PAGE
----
In Stormy Alaska, leftover yarn is a knitted lacy cowl to the rescue

This week, I’m knitting with Rozetti Yarns Alaska, a light and airy yarn that wraps one in warmth and softness.

In this last post for the week, I’ll make a lacy cowl to complete my very airy and soft ensemble. I was very happy with the lacy swatch on day 2, so I thought it would be lovely to have a lightweight cowl to wear with my new hat that I created yesterday. You can get the pattern there.

The stitch pattern is from a book entitled Japanese Knitting Stitch Bible by Hitomi Shida. It’s a wonderful resource for cable and lace patterns that can be easily incorporated into a project. I often reuse a pattern stitch from one project to the next; especially socks. I love taking a motif from a hat or sweater that I recently completed and incorporating it into the leg of socks. This makes for a unique sock pattern exclusive to me.

Swatch from Day 2 with Japanese Stitch pattern and Alaska – Frozen Pond

This pattern is designed over 14 stitches and 24 rows, therefore, I’ll cast on using a multiple of 14 stitches on circular needles to work in the round. It could also be done on straight needles and worked flat, however, 2 extra stitches should be cast on as a selvedge.

Here’s what you’ll need for this project:


  • 1 ball Alaska – Stormy
  • 32” US5 [3.75mm] circular needle (magic loop), or dpns
  • stitch marker
  • Japanese Knitting Stitch Bible: 260 Exquisite Patterns by Hitomi Shida

gauge 21 sts, and 29 rows over 4” [10cm] in pattern using US5 [3.75cm] needle.

finished measurements are approximately 18” circumference, and 8” in height.

Cast on 98 stitches using US5 [3.75mm] needle and join in the round, being careful not to twist the stitches.  Place a stitch marker to mark the beginning of the round.

I worked 5 rows of garter stitch, and then began the pattern repeat. I worked two pattern sets, then another 5 rows of garter stitch, and cast off all my stitches. After sewing in the ends, and blocking, I have a lovely soft cowl.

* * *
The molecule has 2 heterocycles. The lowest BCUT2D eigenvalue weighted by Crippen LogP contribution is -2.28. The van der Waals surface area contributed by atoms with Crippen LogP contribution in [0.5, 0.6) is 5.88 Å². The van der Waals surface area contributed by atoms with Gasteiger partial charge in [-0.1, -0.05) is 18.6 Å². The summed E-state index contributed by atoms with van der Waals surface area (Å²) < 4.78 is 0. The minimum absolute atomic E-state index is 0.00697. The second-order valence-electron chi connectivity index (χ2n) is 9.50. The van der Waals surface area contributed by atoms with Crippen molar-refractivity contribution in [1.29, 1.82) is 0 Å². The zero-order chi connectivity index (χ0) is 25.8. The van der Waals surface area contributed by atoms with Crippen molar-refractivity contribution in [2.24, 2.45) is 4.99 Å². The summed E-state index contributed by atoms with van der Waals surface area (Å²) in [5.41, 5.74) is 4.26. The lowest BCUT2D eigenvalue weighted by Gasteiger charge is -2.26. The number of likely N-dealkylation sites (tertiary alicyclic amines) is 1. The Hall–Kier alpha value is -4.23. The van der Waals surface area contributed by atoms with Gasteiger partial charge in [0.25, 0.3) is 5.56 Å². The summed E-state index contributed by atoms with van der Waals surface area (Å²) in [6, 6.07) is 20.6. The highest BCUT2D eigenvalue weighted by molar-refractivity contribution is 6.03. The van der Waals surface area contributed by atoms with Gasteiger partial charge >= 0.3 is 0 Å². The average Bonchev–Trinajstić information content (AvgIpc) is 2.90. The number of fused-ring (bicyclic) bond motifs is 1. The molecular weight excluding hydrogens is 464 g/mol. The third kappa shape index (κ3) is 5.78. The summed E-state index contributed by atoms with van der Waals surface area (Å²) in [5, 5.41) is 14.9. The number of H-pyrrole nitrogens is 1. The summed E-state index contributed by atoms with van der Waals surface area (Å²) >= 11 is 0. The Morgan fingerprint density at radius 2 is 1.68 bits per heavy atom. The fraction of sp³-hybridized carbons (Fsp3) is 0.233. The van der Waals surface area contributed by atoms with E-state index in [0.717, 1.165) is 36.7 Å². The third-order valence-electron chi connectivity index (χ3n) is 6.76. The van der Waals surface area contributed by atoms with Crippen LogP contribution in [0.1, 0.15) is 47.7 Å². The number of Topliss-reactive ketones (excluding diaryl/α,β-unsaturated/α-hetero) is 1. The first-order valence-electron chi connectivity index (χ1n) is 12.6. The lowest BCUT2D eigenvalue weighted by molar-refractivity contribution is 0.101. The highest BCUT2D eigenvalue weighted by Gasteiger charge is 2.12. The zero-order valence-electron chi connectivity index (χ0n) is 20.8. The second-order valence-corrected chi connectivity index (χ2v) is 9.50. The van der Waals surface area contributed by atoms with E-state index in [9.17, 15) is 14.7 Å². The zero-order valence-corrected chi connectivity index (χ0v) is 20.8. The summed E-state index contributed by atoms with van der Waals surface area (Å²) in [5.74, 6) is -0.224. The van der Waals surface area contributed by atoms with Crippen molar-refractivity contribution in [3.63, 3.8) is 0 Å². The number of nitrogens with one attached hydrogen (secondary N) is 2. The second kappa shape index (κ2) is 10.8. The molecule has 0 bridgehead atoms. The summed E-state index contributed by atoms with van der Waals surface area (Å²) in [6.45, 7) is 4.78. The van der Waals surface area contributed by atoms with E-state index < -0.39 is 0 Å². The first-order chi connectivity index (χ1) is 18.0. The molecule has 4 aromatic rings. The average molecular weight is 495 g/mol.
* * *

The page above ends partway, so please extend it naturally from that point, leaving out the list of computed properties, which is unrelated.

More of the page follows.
Soft lacy cowl with Japanese Stitch pattern and Alaska – Stormy

Can you imagine yourself wrapped in this soft and airy set?

If you recall on Day 1, I mentioned that my criteria as a yarn snob is:

  1. Are the colors pleasing to me,
  2. Do I like the feel of the yarn,
  3. Do I like knitting with it, and most important of all,
  4. Do I like wearing the finished project?

I was knitting the Choux Cowl in public amongst my social knitting circles, and was quite taken by the attention it drew. The colors, the texture, and the pattern attracted many to where I was perched, and once they felt it, the reaction was the same . . . What is this yarn? It’s so soft!

Yes, Rozetti Yarns Alaska qualifies in my books. I checked off items 1 and 2 on Day 1, but it was confirmed for me by my knitting friends. I also found that the more I worked with it, the less the stickiness of the yarn impeded my progress, so item 3 has been answered positively. As for item 4, I’m very pleased with my finished projects as they are all very soft and warm to wear, and look great!

Happy Knitting!

The winning set! Knit up with Rozetti Yarns oh so very soft and airy Alaska yarn!

Rozetti Yarns Alaska – as soft and airy as a snowflake

This is part 5 of 5 in this series.
Go back to part 4: Knitting a matching plaid hat for the Choux Cowl

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